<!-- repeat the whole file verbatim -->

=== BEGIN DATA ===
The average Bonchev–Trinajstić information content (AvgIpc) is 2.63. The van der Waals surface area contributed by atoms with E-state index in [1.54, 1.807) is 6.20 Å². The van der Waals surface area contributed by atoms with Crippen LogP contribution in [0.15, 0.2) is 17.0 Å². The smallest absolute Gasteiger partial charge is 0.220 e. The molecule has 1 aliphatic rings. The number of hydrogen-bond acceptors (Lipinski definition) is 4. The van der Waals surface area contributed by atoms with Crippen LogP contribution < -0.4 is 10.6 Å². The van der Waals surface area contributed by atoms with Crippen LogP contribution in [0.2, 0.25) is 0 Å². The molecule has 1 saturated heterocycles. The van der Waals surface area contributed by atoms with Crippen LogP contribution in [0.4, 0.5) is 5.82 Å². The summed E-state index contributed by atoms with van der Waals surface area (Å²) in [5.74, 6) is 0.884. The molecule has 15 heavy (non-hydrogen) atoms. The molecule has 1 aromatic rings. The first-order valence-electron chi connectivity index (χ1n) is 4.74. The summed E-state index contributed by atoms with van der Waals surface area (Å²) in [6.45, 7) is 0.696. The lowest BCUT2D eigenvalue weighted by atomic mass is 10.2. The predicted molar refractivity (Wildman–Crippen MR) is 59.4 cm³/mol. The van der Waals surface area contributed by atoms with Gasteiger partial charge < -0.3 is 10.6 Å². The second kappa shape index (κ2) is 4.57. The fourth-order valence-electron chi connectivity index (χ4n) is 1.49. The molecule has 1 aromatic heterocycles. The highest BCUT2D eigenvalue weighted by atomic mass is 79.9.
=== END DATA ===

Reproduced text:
The average Bonchev–Trinajstić information content (AvgIpc) is 2.63. The van der Waals surface area contributed by atoms with E-state index in [1.54, 1.807) is 6.20 Å². The van der Waals surface area contributed by atoms with Crippen LogP contribution in [0.15, 0.2) is 17.0 Å². The smallest absolute Gasteiger partial charge is 0.220 e. The molecule has 1 aliphatic rings. The number of hydrogen-bond acceptors (Lipinski definition) is 4. The van der Waals surface area contributed by atoms with Crippen LogP contribution < -0.4 is 10.6 Å². The van der Waals surface area contributed by atoms with Crippen LogP contribution in [0.2, 0.25) is 0 Å². The molecule has 1 saturated heterocycles. The van der Waals surface area contributed by atoms with Crippen LogP contribution in [0.4, 0.5) is 5.82 Å². The summed E-state index contributed by atoms with van der Waals surface area (Å²) in [5.74, 6) is 0.884. The molecule has 15 heavy (non-hydrogen) atoms. The molecule has 1 aromatic rings. The first-order valence-electron chi connectivity index (χ1n) is 4.74. The summed E-state index contributed by atoms with van der Waals surface area (Å²) in [6.45, 7) is 0.696. The lowest BCUT2D eigenvalue weighted by atomic mass is 10.2. The predicted molar refractivity (Wildman–Crippen MR) is 59.4 cm³/mol. The van der Waals surface area contributed by atoms with Gasteiger partial charge < -0.3 is 10.6 Å². The second kappa shape index (κ2) is 4.57. The fourth-order valence-electron chi connectivity index (χ4n) is 1.49. The molecule has 1 aromatic heterocycles. The highest BCUT2D eigenvalue weighted by atomic mass is 79.9.